The Dutch And The Swedes On The Delaware
Swedish territorial and commercial expansion.—In the first half of the seventeenth century Sweden rose to the position of a first class power. When Gustavus Adolphus ascended the throne in 1611, Sweden was at war with Denmark, Russia, and Poland. After defeating each power, the king entered the Thirty Years' War as the champion of Protestantism, his victorious career coming to an untimely end at Lützen. Until 1654 Christina was queen but the real ruler was Oxenstierna, who piloted Sweden through the closing years of the war and secured advantageous terms in the treaty of peace. From 1648 until 1654, Sweden enjoyed peace, but the frivolities of the court ruined the possibilities of greatness and the decline began. Charles X became king in 1654, and his brilliant but disastrous military ventures reduced his country to a third-rate power. At the beginning of the period of Swedish greatness, her commerce was confined to the Baltic, but when nearly all the lands on its shores had been acquired, Swedish statesmen looked forward to a wider commerce, a policy which brought them into rivalry with Holland and England. Numerous trading companies were formed, among the most important being the African and Russian companies, and the various organizations which operated on the Delaware River and in the West Indies.
Usselincx.—The attention of Sweden was drawn to the Delaware by Usselincx, the promoter of the Dutch West India Company, who had left Holland in disgust and who hoped to interest the Swedes. In 1624 he laid his plans before Gustavus Adolphus; this resulted in the granting of a charter to The South Company to establish trade "for Asia, Africa, America and Magellanica." Usselincx experienced great difficulty in raising money, and the directors ruined his schemes by diverting the capital to commercial enterprises in Sweden. In 1629 the company was reorganized and an attempt was made to trade with Spain, but this ended in disaster. Usselincx continued his endeavors, and in 1633 The New South Company was organized, but this like its predecessors came to naught.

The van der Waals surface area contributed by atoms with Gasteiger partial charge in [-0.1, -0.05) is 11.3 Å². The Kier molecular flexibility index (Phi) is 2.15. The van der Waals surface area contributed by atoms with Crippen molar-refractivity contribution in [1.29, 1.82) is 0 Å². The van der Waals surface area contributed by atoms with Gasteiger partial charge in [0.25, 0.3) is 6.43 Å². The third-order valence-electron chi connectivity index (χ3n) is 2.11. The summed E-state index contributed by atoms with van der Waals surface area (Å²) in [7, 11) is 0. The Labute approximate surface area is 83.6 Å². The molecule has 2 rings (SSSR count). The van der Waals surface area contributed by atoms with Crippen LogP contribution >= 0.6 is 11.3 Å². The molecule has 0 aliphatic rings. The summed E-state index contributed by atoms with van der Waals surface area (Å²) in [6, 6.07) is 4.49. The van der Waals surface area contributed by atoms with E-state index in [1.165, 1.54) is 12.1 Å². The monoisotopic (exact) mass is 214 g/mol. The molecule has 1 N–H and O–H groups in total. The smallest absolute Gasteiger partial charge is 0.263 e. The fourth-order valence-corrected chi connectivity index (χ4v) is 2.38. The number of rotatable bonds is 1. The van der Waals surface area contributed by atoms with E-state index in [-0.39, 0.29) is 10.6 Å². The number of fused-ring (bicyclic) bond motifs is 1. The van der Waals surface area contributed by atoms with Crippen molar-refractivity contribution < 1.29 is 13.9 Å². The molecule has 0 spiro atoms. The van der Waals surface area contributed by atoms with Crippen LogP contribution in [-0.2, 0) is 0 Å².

The New Sweden Company.—The settling of the Swedes on the Delaware was directly due to the Dutchmen, Samuel Blommaert and Peter Minuit. Blommaert held out the idea that the West Indies would be a market for Swedish copper; Minuit that the Delaware region offered a place for the fur trade and colonization. Several other Dutch merchants were interested, and half of the capital of the Swedish company was furnished by Hollanders. By 1637 the company was organized and the first expedition set sail.
Fort Christina.—The two vessels arrived in the spring of 1638, lands were purchased from the Indians, fur trade opened, and a fort established on Christina Creek two miles from the Delaware. The Dutch at Ft. Nassau protested, but were too weak to oust the newcomers. In 1640 two boats arrived with settlers and goods, large tracts of land at various points on both sides of the bay and river as far as Trenton were purchased, and farms and tobacco plantations were started.
Governor Printz.—In 1642 the company was reorganized, the Swedish government taking part of the stock, the Dutch being eliminated. At the request of the Swedish council of state Johan Printz, a prominent officer in the army, became governor, a post which he filled until 1653. He erected Ft. Elfsborg and established his capital at New Gothenborg, where a fort was built. A blockhouse was also erected on the Schuylkill, other vantage points were occupied, and the Swedes soon secured the fur trade of the Delaware. From the first the weakness of the Swedish project was the lack of colonists, a few hundred being the total migration in the first ten years. In 1644 there were only one hundred and twenty men and a few women and children in the colony. During the next five years not a vessel arrived, and when Printz retired in 1653 there were only two hundred people in the colony.
End of Swedish power on the Delaware.—Stuyvesant determined to get control of the river trade. In 1651 he went to the Delaware with a considerable force. In spite of protests from Printz, lands were purchased from the Indians, and Ft. Casimir was built near the present site of New Castle, the other Dutch forts being abandoned. In 1653 the Swedish crown planned to help New Sweden. In the spring of 1654 about three hundred and fifty colonists were sent over under John Rising. He immediately seized Ft. Casimir. At Ft. Christina a town was laid out, new tracts were purchased from the Indians, and lands were assigned to the colonists. The action of the Swedes in seizing Ft. Casimir angered Stuyvesant, and he urged the West India Company to occupy New Sweden. In September, 1655, a Dutch fleet appeared in the Delaware, and the forts surrendered, thus ending the colony of New Sweden.
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